With a long career as a communications professor, Abdel-Aziz understands the colossal task at hand.

The greatest challenge, he said, was that the new Suez Canal is a “unique endeavour”. To make sure Egyptians and the world hear and see this accomplishment, the planning committee — which includes top military brass and other experts — has worked for months on an integrated marketing communication plan. This included using PR strategies such as advertisement campaigns, social media and printed media.

Two messages 

“There were two core messages we wanted to convey,” explained Abdel-Aziz. “On the local level, we wanted to build a sense of pride and trust in the project; that the people had invested their money in the right way.”

The message on the regional front was that “Egypt is a key player in the economy of the region, using sound facts and figures”. Meanwhile, “to the world, we wanted to show the impact of the new canal on the global economy, in terms of minimising shipping time and cost”.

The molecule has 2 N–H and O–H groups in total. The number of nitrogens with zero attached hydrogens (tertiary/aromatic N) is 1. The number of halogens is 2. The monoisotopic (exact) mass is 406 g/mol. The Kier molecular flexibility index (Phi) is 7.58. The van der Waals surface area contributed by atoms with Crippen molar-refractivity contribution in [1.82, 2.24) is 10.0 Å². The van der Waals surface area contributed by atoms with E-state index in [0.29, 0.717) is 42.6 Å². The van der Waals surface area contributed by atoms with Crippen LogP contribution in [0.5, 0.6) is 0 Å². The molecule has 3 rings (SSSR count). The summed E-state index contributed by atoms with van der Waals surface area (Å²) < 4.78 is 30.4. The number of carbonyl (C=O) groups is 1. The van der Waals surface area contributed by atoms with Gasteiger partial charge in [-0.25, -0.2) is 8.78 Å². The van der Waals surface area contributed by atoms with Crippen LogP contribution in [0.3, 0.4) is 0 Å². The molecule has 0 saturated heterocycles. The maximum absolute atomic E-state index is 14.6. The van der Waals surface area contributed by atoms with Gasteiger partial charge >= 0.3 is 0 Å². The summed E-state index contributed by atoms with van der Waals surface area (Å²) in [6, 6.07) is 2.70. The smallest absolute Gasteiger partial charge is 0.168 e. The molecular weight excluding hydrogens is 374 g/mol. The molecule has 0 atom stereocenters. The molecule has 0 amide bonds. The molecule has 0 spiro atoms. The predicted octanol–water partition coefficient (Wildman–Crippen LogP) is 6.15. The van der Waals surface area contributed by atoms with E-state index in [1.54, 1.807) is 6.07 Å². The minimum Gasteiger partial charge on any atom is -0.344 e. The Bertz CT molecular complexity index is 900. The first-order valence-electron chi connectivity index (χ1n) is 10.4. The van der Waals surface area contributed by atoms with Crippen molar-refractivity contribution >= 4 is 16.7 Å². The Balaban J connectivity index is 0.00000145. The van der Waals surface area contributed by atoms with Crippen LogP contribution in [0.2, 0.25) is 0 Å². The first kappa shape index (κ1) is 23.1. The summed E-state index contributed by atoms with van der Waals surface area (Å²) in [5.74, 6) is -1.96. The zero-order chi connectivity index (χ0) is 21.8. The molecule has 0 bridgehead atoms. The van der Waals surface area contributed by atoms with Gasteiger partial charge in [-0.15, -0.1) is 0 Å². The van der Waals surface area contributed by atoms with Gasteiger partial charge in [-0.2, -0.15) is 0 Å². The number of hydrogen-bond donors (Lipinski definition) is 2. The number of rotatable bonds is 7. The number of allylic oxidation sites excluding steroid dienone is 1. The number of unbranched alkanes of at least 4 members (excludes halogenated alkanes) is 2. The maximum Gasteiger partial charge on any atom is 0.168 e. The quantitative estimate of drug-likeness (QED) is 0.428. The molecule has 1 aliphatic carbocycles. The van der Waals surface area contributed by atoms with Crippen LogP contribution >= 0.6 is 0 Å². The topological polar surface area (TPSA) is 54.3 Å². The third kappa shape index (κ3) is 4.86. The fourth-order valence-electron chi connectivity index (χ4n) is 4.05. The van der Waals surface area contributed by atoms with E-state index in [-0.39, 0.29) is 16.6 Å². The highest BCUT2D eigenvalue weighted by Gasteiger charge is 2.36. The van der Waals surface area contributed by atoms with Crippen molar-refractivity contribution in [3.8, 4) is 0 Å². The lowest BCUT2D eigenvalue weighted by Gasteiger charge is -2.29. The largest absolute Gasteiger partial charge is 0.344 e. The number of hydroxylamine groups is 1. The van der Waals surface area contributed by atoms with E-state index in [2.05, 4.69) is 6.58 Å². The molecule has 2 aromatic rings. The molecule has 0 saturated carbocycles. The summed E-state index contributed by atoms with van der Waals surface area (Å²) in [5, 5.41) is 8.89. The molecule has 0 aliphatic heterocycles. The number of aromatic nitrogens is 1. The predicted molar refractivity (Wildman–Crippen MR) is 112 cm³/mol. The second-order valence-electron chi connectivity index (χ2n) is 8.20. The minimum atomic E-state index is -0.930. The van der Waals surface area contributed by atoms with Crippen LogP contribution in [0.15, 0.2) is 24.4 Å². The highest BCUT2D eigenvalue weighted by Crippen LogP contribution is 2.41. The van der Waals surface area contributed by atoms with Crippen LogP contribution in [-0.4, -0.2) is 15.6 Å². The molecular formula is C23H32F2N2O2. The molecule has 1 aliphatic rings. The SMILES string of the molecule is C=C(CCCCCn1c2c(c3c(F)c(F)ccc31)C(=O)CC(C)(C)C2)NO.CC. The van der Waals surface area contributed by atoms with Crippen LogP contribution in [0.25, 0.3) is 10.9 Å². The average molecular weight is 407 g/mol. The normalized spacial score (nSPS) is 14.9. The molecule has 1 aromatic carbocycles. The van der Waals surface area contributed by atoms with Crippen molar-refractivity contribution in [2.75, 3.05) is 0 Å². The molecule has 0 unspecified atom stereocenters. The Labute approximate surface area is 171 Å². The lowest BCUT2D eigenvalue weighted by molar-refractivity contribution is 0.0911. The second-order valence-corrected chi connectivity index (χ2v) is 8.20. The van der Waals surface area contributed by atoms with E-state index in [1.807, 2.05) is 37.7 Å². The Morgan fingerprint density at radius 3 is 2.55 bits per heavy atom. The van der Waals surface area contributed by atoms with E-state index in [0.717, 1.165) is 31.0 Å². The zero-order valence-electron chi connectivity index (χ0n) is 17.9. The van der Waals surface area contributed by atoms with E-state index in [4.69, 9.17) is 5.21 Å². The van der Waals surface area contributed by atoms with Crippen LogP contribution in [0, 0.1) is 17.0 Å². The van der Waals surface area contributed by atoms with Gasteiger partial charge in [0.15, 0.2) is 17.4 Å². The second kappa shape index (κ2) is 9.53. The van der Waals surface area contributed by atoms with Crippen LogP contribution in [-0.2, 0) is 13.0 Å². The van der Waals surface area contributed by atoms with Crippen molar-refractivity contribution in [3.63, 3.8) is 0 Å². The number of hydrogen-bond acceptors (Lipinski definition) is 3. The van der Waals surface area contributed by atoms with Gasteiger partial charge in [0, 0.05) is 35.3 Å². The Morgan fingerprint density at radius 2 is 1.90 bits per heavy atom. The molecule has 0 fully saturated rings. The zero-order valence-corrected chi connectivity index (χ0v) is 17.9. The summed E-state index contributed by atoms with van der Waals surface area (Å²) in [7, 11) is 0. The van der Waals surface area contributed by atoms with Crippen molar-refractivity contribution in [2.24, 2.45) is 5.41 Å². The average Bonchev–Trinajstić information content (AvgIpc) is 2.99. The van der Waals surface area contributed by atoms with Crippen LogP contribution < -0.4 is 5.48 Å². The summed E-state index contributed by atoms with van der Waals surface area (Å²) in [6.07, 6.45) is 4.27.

Another key factor, he noted, is the environment because once shipping is accelerated, less fuel will be used and pollution will be reduced.

On Saturday, the eve of the 59th anniversary of nationalising the original Suez Canal, the first trial run of the new canal got a thumbs up from Mamish after three cargo vessels passed through the waterway.

After paying standard fees, the large vessels continued their journeys from Jeddah to Port Said; from Singapore to the US; and from Jeddah to Italy. Another test sail is scheduled next week before the inaugural event.

Although there were suggestions to postpone the trial run or test smaller vessels, “we insisted on using large vessels to send a message to all shipping companies that the new canal has the capacity for all existing and future generations of vessels”, Mamish told a news conference after the test run.

“Everyone can now see a reality that showcases the ability of Egyptians to make progress and make miracles.”